• ‘In woody plants, carbon-based chemical compounds such as phenolics and terpenes comprise the main chemical defence.’
      • ‘It coincides roughly with a series of military bases that form the main federal line of defense for South Texas.’
    4. 1.4Fortifications or barriers against attack.
      ‘coastal defenses’
      • ‘In the first six months of 1944 Rommel strongly reinforced the defences and placed obstacles on all large beaches.’
      • ‘He pronounced military defences ready for a potential missile attack, but said the risks of such a strike were slim.’
      • ‘The Romans also developed tunnelling for military purposes, either by breaking through behind enemy defences or by undermining fortifications to cause their collapse.’
      • ‘These defences the Allied armies felt compelled to attack.’
      • ‘You did not just sit behind your defences and let the attack overwhelm you: you fired back.’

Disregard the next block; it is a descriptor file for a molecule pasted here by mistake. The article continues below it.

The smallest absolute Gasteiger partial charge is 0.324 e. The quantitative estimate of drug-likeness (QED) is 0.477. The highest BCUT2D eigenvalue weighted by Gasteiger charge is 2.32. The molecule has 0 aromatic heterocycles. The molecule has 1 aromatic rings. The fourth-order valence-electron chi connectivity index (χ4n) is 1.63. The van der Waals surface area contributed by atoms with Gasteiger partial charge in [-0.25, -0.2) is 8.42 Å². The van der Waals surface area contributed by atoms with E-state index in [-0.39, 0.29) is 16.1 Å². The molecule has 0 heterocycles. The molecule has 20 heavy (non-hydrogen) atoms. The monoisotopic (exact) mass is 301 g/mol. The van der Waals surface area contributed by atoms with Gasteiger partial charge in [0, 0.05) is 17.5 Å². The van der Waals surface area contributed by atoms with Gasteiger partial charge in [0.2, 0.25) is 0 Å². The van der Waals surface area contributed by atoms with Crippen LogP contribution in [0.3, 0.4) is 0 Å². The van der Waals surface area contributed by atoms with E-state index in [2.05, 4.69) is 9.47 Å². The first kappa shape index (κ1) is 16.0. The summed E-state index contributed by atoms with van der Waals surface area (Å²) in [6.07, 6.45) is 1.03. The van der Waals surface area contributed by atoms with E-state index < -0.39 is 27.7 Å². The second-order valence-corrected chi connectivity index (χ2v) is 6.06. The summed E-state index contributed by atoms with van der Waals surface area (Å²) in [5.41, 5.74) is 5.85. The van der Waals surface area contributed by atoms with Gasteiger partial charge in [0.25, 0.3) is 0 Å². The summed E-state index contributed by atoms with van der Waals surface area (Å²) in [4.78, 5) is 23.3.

• ‘Outside the main defences lay large outworks such as the Terra Nova and Fort William.’
      • ‘The goal was to destroy the enemy's will to fight by demonstrating our superiority and ability to attack into their strongpoint defenses in and around the city at will.’
    5. 1.5(in sports) the action or role of defending one's goal against the opposition.
      ‘we played solid defense’
      • ‘He is the most consistent player on defense, and the team can't afford to lose him.’
      • ‘A lot of players won't play defense [if they're not scoring].’
      • ‘In defence Ilkley were largely solid and Ashton, Mark Houlston David Taylor and Beaumont all had good games.’
      • ‘Weak play on defense and special teams have made it difficult to be patient with the running game.’
      • ‘Good goal keeping and a solid defence prevented Oakworth getting an equaliser.’
      • ‘Their defense played a huge role in helping them reach the playoffs for the third time in Edwards' four seasons.’